Evaluating Electronic Referrals for Specialty Care at a Public Hospital
Poor communication between referring clinicians and specialists may lead to inefficient use of specialist services. San Francisco General Hospital implemented an electronic referral system (eReferral) that facilitates iterative pre-visit communication between referring and specialty clinicians to improve the referral process.
The purpose of the study was to determine the impact of eReferral (compared with paper-based referrals) on specialty referrals.
The study was based on a visit-based questionnaire appended to new patient charts at randomly selected specialist clinic sessions before and after the implementation of eReferral.
The questionnaire focused on the self-reported difficulty in identifying referral question, referral appropriateness, need for and avoidability of follow-up visits.
We collected 505 questionnaires from speciality clinicians. It was difficult to identify the reason for referral in 19.8% of medical and 38.0% of surgical visits using paper-based methods vs. 11.0% and 9.5% of those using eReferral (p-value 0.03 and <0.001). Of those using eReferral, 6.4% and 9.8% of medical and surgical referrals using paper methods vs. 2.6% and 2.1% were deemed not completely appropriate (p-value 0.21 and 0.03). Follow-up was requested for 82.4% and 76.2% of medical and surgical patients with paper-based referrals vs. 90.1% and 58.1% of eReferrals (p-value 0.06 and 0.01). Follow-up was considered avoidable for 32.4% and 44.7% of medical and surgical follow-ups with paper-based methods vs. 27.5% and 13.5% with eReferral (0.41 and <0.001).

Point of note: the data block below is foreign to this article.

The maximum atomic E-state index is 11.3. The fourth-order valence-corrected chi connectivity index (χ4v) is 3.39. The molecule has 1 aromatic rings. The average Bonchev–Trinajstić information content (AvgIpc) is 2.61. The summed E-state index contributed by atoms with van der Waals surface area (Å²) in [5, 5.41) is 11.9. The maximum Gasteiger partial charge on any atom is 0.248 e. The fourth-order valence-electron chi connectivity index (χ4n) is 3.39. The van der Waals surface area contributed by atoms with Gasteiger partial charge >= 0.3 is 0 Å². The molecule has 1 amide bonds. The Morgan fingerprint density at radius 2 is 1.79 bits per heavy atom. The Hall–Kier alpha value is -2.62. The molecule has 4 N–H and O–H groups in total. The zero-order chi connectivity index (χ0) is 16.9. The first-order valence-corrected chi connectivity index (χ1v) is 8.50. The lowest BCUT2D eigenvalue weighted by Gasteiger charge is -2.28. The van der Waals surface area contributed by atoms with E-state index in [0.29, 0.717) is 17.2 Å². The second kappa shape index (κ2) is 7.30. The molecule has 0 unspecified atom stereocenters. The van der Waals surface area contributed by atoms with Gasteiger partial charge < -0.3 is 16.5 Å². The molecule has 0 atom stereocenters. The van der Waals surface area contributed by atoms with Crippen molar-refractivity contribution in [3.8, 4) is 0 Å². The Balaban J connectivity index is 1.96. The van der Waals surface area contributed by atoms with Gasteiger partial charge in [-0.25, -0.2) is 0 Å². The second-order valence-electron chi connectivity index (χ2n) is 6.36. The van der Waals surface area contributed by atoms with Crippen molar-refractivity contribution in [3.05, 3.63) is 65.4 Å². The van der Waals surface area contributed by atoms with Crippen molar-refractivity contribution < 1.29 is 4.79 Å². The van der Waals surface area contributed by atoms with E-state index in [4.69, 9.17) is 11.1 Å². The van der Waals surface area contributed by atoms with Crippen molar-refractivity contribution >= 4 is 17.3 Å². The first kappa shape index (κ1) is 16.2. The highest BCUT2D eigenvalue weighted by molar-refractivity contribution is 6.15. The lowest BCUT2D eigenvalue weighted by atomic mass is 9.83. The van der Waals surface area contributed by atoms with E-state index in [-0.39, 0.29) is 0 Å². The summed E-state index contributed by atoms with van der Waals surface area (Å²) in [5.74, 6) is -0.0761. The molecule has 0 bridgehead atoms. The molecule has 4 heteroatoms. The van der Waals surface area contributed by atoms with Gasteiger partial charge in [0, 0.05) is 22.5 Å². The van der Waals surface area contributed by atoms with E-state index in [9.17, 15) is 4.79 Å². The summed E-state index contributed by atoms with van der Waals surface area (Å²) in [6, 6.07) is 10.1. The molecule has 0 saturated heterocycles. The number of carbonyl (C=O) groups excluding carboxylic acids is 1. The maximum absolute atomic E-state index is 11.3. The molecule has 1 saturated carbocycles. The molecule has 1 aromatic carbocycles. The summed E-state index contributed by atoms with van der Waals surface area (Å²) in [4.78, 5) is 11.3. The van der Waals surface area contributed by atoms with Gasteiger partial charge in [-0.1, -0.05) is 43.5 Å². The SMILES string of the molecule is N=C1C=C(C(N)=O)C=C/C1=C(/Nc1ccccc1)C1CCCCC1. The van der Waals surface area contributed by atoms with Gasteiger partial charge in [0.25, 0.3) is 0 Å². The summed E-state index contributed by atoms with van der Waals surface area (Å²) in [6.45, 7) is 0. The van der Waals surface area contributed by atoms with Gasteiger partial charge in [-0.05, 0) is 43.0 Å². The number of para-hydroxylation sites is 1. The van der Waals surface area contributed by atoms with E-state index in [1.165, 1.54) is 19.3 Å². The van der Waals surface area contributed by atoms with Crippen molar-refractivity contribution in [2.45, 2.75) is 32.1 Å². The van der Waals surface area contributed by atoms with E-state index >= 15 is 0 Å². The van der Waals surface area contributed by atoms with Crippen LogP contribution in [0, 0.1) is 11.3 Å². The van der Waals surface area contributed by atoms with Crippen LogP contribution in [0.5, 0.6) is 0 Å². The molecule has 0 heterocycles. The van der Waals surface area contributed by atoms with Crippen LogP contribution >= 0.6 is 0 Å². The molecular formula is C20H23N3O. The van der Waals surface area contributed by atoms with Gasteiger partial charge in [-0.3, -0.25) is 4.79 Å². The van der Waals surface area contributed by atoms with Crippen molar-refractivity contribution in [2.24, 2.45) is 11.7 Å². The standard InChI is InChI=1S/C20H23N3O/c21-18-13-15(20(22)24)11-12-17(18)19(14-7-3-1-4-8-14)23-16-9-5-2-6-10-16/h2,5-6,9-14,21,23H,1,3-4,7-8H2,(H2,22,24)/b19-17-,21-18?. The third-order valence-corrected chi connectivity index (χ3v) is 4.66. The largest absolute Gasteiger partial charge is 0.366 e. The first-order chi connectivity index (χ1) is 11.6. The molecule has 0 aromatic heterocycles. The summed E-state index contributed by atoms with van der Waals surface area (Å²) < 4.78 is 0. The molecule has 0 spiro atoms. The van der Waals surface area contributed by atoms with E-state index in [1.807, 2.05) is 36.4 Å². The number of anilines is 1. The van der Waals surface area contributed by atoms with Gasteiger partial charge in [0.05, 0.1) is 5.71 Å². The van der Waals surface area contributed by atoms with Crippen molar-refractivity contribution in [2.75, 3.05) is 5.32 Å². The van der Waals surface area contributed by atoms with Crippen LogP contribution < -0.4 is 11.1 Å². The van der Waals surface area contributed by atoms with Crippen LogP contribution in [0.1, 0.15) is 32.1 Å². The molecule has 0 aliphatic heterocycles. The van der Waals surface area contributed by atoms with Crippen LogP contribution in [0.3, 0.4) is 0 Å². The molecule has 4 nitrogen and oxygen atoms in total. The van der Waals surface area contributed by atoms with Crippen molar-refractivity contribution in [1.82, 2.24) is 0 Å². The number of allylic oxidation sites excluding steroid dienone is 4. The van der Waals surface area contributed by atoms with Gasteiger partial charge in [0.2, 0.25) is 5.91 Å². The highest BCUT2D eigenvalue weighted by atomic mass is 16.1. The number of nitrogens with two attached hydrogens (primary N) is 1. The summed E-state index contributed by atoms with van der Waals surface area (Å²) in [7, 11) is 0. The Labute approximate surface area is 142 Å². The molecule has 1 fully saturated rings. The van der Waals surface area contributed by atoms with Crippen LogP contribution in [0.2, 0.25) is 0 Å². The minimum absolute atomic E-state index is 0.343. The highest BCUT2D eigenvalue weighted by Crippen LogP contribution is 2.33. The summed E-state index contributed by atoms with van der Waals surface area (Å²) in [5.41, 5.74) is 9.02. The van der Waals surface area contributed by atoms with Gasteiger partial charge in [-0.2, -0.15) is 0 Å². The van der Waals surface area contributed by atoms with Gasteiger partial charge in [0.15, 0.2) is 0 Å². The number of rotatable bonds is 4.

Use of technology to promote standardized referral processes and iterative communication between referring clinicians and specialists has the potential to improve communication between primary care providers and specialists and to increase the effectiveness of specialty referrals.
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- Evaluating Electronic Referrals for Specialty Care at a Public Hospital
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Journal of General Internal Medicine
Volume 25, Issue 10 , pp 1123-1128
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- Author Affiliations
- 1. Internal Medicine Residency Program, David Geffen School of Medicine at University of California Los Angeles, Los Angeles, CA, USA
- 2. University of California San Francisco School of Medicine, San Francisco, CA, USA
- 3. Division of General Internal Medicine, San Francisco General Hospital, University of California San Francisco, San Francisco, CA, USA
- 4. Center for Specialty Access and Quality, San Francisco General Hospital and University of California San Francisco, San Francisco, CA, USA
- 5. Department of Medicine, University of California San Francisco, San Francisco, CA, USA
- 6. RAND Corporation, Santa Monica, CA, USA
- 7. Department of Medicine, University of California, Los Angeles, CA, USA